In general,  the observations and analyses of the content shared in Russian social media are incremental in helping to understand what and how is communicated to Russian people and Russian-speaking groups living inside and outside of Russia. Depicting Poland as a source of all evil and an enemy of Russia, surely influences the attitudes of the Russian society in general. It also allows to justify losses of Russian army by showing that they are fighting against not only Ukraine alone but NATO. What is ,  it is also building an image of siege mentality to show that Russia is constantly attacked and the only saviour is Putin regime.  It is important to follow this discourse remembering that for a long time also Ukrainians were depicted only negatively. As time has shown this was done in an effort to prepare the Russian society for war with its neighbour. The dehumanisation  ultimately helped influence  the Russian society to accept and support the invasion of  Ukraine. Therefore, the official communication of Russia must be followed because this helps predict next steps of Moscow.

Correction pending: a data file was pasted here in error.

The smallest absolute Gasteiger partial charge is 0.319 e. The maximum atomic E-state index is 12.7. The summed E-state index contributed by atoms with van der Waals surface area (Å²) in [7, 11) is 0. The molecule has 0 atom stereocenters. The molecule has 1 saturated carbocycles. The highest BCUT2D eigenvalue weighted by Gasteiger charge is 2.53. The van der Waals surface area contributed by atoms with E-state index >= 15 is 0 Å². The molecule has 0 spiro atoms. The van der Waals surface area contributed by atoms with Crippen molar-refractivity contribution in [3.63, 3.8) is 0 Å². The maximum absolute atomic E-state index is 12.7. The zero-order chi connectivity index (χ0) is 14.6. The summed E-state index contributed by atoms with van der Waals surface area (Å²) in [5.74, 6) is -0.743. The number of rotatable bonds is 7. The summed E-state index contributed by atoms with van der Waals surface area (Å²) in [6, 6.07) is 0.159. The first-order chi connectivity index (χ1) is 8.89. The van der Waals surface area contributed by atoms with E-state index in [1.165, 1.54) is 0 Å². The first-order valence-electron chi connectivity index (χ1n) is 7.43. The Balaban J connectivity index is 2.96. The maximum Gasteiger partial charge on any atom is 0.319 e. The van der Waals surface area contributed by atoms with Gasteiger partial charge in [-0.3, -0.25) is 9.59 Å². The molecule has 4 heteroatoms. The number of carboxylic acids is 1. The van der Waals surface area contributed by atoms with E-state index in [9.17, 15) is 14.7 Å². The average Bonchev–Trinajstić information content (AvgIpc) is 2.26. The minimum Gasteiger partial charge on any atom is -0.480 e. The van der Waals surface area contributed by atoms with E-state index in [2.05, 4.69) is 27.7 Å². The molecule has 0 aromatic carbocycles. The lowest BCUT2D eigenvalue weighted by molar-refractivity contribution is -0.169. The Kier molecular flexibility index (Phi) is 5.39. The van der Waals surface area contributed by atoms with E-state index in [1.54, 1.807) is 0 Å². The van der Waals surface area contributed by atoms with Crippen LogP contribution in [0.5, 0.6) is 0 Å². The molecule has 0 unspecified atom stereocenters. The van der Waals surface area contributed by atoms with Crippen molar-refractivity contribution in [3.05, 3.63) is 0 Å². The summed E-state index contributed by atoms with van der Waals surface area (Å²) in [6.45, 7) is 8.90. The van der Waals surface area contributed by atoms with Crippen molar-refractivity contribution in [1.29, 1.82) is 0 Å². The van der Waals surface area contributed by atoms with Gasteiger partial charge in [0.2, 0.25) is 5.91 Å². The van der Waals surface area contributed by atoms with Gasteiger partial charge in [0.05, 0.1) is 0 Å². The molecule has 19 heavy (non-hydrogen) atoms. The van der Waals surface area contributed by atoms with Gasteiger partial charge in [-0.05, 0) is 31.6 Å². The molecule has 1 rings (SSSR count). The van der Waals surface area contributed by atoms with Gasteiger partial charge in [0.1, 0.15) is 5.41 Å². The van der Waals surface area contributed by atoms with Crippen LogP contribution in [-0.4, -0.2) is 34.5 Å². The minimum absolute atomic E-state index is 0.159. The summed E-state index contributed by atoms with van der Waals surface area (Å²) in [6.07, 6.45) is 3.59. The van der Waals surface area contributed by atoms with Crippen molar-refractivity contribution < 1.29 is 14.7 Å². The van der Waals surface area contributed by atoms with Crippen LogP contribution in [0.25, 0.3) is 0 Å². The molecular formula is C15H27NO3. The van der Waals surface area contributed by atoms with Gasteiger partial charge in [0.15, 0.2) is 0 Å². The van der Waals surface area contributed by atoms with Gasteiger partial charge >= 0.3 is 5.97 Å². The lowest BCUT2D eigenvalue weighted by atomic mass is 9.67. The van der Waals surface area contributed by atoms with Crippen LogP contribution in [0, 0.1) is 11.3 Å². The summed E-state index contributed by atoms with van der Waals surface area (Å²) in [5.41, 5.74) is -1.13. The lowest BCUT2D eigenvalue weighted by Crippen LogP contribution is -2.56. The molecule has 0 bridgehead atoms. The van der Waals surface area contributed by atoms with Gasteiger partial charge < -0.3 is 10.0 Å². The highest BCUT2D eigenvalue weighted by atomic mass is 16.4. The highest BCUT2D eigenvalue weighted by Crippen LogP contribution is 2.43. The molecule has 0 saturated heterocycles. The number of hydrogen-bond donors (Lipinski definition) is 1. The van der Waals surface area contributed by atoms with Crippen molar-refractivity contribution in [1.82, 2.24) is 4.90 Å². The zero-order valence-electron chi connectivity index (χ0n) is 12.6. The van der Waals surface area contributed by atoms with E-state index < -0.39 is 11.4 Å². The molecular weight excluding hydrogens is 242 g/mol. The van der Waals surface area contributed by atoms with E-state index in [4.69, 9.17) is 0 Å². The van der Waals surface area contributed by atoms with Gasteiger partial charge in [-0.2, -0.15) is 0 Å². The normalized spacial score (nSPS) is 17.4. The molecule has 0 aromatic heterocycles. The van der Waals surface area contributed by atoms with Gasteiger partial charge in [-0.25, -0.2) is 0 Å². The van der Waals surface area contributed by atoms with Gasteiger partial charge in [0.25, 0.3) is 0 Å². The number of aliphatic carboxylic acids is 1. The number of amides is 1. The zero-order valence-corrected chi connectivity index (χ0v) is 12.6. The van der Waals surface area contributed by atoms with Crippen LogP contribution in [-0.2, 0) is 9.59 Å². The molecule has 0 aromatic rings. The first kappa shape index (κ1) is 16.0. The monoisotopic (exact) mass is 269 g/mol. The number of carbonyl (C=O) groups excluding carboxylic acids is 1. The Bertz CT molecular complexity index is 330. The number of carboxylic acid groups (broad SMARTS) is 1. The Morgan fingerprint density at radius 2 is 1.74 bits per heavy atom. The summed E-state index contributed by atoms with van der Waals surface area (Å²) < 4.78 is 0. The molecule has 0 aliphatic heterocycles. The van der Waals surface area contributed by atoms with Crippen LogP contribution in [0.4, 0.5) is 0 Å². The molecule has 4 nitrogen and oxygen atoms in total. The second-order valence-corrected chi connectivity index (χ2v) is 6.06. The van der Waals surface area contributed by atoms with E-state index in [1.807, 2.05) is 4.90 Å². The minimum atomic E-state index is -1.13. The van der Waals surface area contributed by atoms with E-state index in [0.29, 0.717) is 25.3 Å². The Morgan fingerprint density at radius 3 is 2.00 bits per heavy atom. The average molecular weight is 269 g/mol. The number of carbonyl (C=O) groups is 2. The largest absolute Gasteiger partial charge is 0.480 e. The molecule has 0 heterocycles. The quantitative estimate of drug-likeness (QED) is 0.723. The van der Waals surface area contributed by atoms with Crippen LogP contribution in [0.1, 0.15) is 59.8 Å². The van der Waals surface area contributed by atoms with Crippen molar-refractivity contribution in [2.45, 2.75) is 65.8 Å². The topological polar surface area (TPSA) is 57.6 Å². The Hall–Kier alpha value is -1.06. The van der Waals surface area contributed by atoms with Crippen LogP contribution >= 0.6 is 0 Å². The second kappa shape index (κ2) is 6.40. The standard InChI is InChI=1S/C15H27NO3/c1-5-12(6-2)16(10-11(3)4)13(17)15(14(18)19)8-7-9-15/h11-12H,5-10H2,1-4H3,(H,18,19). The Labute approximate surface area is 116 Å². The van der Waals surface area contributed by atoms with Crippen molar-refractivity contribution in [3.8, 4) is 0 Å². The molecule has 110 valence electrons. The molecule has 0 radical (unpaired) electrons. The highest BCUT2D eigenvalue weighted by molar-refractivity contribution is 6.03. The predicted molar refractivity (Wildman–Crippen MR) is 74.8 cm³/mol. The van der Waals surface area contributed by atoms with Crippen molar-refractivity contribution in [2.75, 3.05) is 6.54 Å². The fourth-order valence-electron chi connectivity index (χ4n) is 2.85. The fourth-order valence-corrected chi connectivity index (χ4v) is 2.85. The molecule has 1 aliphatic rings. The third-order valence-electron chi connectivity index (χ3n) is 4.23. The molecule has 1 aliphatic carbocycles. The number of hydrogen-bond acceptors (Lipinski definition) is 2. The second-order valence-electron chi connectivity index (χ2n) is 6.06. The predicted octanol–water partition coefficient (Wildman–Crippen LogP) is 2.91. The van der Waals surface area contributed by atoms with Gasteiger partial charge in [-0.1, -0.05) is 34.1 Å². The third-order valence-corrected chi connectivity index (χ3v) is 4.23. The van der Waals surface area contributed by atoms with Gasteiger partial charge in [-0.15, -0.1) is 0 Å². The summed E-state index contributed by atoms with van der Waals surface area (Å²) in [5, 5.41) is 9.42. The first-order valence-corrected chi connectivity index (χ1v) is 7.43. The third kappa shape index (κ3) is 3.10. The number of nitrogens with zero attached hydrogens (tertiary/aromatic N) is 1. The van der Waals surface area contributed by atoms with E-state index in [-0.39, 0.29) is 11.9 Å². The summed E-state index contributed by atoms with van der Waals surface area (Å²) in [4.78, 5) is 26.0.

Download full report here in pdf